A team of scientists led by Shoukhrat Mitalipov at Oregon Health and Science University announced this week that they used a technology known as CRISPR to edit sections of the human genome, performing the procedure on embryonic humans. It can lead to heart failure and sudden death in apparently healthy people.
Genetic engineering has always been a sensitive issue, but the scientists from Oregon Health and Science University in Portland said they believe they have broken new ground in the prevention of inherited disease by correcting deficient genes. "Consent is particularly important when dealing with very vulnerable research subjects, and human embryos are among the most vulnerable of God's creatures".
The study makes progress toward using gene editing to prevent genetic diseases, but there's still has a long way to go before clinical testing can begin, says Janet Rossant, a developmental biologist at the Hospital for Sick Children and the University of Toronto.
The experiments were privately funded; US tax dollars aren't allowed for embryo research. This was the first time such a trial was conducted in the United States, where the scientists erased an inherited heart defect from the embryos, a paper in the journal Nature said.
The process was tested on 18 lab-created embryos using sperm from the male donor and eggs donated by 12 healthy young women, the study said.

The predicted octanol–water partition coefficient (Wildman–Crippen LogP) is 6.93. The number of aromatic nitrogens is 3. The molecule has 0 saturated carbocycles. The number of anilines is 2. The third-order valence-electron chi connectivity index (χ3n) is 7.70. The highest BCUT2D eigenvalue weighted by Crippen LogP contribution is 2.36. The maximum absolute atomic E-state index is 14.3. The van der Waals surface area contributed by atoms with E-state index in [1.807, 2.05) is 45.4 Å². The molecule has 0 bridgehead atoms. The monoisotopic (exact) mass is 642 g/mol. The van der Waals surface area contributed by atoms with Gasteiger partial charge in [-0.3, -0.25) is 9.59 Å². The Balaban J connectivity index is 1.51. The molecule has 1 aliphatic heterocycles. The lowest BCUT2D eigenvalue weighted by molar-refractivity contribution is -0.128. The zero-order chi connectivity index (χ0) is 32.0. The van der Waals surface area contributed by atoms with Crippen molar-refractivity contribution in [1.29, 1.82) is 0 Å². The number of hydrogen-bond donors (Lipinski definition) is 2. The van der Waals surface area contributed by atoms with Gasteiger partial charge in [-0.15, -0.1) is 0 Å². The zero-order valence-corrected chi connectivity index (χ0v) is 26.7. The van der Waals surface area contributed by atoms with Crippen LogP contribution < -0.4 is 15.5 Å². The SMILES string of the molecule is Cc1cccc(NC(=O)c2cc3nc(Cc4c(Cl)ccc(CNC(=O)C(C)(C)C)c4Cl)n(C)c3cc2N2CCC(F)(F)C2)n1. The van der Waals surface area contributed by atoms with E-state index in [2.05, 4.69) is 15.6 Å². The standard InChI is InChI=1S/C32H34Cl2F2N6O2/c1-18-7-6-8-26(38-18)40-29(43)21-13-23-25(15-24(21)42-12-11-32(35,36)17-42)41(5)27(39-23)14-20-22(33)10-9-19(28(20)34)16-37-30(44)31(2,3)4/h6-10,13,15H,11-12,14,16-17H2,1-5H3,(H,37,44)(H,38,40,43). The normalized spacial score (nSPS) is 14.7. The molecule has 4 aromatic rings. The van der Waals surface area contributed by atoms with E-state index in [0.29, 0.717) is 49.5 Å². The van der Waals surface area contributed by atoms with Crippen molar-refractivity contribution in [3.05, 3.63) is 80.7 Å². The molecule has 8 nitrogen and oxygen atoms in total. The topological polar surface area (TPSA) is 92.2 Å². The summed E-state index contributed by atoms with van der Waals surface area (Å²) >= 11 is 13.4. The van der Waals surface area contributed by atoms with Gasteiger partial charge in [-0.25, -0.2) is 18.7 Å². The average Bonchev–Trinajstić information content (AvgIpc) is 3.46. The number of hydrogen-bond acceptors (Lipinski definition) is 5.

In December 2015, an global group of scientists convened by the us national Academy of sciences (NAS) in Washington had estimated that it would be "irresponsible" to use the technology of CRISPR to modify the embryo for therapeutic purposes as long as issues of safety and effectiveness have not been resolved.
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Still, the technology was not 100 percent successful. At the same time, the eggs were injected with gene editing tools. Then, the cut is spontaneously repaired by the cell with different mechanisms: one repairs the DNA without leaving any trace, while the other introduces some unwanted insertions or deletions of a few base pairs near the cutting site.
More than 10,000 disorders have been linked to just a single genetic error, and as the researchers continue with their work, their next target is BRCA, a gene associated with breast cancer growth. "Moreover, if such embryos were to grow up, as will doubtless occur in the future, there are likely to be unintended effects from modifying their genes", Fr. Pacholczyk continued.
Furthermore, to be ethical, any applications or experiments utilizing CRISPR or other gene editing technology can not use any other methods in its process which are themselves intrinsically immoral, Fr.Pacholczyk said. It is directed to a specific location in the DNA and performs a cut-and-paste function, not unlike word-processing software.
But the new embryo experiments were striking for both their efficacy and a lack of adverse events like mutations in other parts of the embryos' genomes. Embryos can be genetically screened before they are implanted during in vitro fertilization. While research like this is already occurring in China and Great Britain, this is the first time scientists in the US have edited an embryo.
Agus also noted that in the experiments, the technique proved to be very precise in targeting the defective gene, leaving the rest of the embryo's DNA "untouched". But the finding could be good news for those concerned about designer babies, because embryos may reject attempts to add new traits.